Sitting at her dining room table, listening to Fuentes provide stories that changed the lives of so many people, this unpretentious, non-complacent woman brought back memories of my own life and struggles during the late '60s and throughout the '70s, a time when I and so many women held onto every word of progress from organizers in Washington -- the women who were at the frontline of our fight for equality. And I closed my eyes briefly during the interview, remembering a time, and not too long ago, when a woman had so few choices, so little freedom or the chance to advance in her career. Can you remember just two decades ago, when a woman could not obtain a bank loan for a car, a house and certainly not a business without the signature of a cosigner, i.e., her husband, father or brother? A time when there was no Affirmative Action, which meant you most likely would not obtain a position you had applied for because the company wanted to hire a man, or no advancement in your job, no matter how qualified you were, because the job was given to a man instead? Can you remember when you performed the same duties in your job as your male colleague, only you were paid considerably less, even though you may have been a single parent raising a family, too? And remember when motherhood (the oldest and most important profession) or being a homemaker meant you didn't work?

Fuentes looked a little perplexed when she told me she had retired in 1993. "I was given many retirement parties, then I became depressed, thinking all that I had created in my career was gone." She had raised her daughter Zia, traveled the world lecturing on the rights of women, founded several organizations and served on the boards of countless others. She survived cancer and served as an attorney for the federal government for over 20 years and two major corporations for 10 years. And in November of 1996, at a ceremony honoring the founders of NOW, Betty Friedan presented her with the Veteran Feminists of America Medal of Honor. And now she is writing her memoirs. Retired? Hardly.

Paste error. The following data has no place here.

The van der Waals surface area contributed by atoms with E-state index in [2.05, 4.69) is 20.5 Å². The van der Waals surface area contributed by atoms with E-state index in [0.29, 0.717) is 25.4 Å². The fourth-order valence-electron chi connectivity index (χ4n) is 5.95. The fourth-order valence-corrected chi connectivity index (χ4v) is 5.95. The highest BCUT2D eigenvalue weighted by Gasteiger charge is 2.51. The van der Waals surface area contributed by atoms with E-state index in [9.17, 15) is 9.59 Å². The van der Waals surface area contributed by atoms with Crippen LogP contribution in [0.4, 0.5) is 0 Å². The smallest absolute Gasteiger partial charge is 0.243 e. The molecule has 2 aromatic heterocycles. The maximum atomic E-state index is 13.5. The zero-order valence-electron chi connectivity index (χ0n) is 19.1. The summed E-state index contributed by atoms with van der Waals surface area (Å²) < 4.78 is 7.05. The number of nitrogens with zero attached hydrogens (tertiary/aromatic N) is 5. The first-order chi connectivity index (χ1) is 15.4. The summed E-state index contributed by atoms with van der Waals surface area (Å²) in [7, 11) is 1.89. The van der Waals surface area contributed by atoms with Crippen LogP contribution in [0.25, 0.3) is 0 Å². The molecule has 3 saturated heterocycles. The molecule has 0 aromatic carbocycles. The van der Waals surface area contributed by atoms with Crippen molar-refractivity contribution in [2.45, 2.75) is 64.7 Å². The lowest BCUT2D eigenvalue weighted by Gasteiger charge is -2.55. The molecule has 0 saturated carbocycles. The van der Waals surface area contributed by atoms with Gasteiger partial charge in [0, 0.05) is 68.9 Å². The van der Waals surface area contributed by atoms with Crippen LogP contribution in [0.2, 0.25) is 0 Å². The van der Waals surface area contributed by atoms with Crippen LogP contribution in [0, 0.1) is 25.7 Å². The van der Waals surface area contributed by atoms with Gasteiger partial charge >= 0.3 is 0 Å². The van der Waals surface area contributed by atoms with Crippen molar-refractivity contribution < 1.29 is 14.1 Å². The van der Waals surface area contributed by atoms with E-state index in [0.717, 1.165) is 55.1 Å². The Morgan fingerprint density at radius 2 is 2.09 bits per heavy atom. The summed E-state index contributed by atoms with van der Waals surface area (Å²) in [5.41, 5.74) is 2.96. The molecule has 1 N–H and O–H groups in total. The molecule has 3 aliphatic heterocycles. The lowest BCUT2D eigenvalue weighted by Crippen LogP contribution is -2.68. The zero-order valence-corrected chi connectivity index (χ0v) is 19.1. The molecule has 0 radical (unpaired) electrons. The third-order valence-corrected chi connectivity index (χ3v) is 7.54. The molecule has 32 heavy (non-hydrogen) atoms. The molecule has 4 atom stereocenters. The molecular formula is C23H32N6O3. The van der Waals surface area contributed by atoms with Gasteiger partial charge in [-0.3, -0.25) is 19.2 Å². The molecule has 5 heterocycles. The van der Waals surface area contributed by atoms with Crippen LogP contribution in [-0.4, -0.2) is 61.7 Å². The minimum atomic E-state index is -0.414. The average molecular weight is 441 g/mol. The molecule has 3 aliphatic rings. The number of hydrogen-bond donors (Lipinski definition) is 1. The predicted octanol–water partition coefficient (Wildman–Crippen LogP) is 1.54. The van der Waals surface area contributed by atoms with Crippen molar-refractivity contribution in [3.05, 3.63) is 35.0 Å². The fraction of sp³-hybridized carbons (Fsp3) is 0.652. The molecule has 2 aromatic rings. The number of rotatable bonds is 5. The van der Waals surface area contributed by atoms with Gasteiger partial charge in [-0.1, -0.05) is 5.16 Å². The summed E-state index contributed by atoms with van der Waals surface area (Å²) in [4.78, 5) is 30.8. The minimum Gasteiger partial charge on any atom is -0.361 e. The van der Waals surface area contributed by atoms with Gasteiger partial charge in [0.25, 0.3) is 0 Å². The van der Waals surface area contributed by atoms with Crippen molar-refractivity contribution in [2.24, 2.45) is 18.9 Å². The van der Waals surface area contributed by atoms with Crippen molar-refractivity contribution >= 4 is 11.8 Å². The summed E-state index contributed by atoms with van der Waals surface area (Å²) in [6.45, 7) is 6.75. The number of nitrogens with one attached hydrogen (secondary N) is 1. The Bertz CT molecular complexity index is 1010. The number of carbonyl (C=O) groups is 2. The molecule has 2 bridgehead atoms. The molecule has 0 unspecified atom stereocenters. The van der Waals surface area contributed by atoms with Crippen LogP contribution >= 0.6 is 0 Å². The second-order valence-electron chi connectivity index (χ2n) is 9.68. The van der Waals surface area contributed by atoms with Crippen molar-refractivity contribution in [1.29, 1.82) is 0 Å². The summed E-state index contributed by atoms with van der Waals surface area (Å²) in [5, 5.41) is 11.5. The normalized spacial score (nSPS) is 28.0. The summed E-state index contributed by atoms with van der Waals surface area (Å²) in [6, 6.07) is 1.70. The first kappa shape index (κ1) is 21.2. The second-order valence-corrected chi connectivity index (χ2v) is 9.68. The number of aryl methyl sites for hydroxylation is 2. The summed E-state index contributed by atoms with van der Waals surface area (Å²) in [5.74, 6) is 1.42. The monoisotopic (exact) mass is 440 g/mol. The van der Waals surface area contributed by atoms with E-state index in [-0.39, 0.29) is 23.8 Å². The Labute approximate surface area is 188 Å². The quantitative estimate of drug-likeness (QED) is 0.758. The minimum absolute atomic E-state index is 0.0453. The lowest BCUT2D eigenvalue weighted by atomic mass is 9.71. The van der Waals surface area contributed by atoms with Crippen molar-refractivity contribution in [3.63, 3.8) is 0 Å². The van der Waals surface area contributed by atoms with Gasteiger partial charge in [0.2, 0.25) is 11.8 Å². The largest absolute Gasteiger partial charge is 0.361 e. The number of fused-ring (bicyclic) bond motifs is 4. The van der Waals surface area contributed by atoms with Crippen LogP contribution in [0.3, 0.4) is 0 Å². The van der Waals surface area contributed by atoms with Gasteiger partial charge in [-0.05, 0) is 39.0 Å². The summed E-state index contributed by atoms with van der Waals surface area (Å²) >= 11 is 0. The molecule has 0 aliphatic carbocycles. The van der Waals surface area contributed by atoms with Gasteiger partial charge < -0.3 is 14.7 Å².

"It takes a great deal of energy, time and research when you're writing your memoirs," said Fuentes. And her memoirs are still a work in progress, though one may experience excerpts from her soon-to-be-published book, as she gives readings at facilities and organizations in the area. I read several excerpts from her collection, and I can not wait for her book of memoirs, Eat First -- You Don't Know What They'll Give You, to be available at bookstores.

On Mother's Day, when we are celebrating all the things our Mothers are or were, all they do and did for us, perhaps we should take a moment while we hug them or silently send them a prayer of love, and remember those women who made it possible for us to obtain our positions as business women, to receive equal pay for equal work, and to be better providers for our children. Perhaps say "thank-you" to the founding mothers who, through their diligence, sacrifice and passion for justice, created the organizations and laws which opened doors we were once not allowed to open, much less walk through. Happy Mother's Day, Sonia Pressman Fuentes, and thank you for being one of the mothers who fought for our liberation, and for teaching us that the hand that rocks the cradle must also rock the boat.

This article was originally published in West Coast Woman, May 1997; 16-17.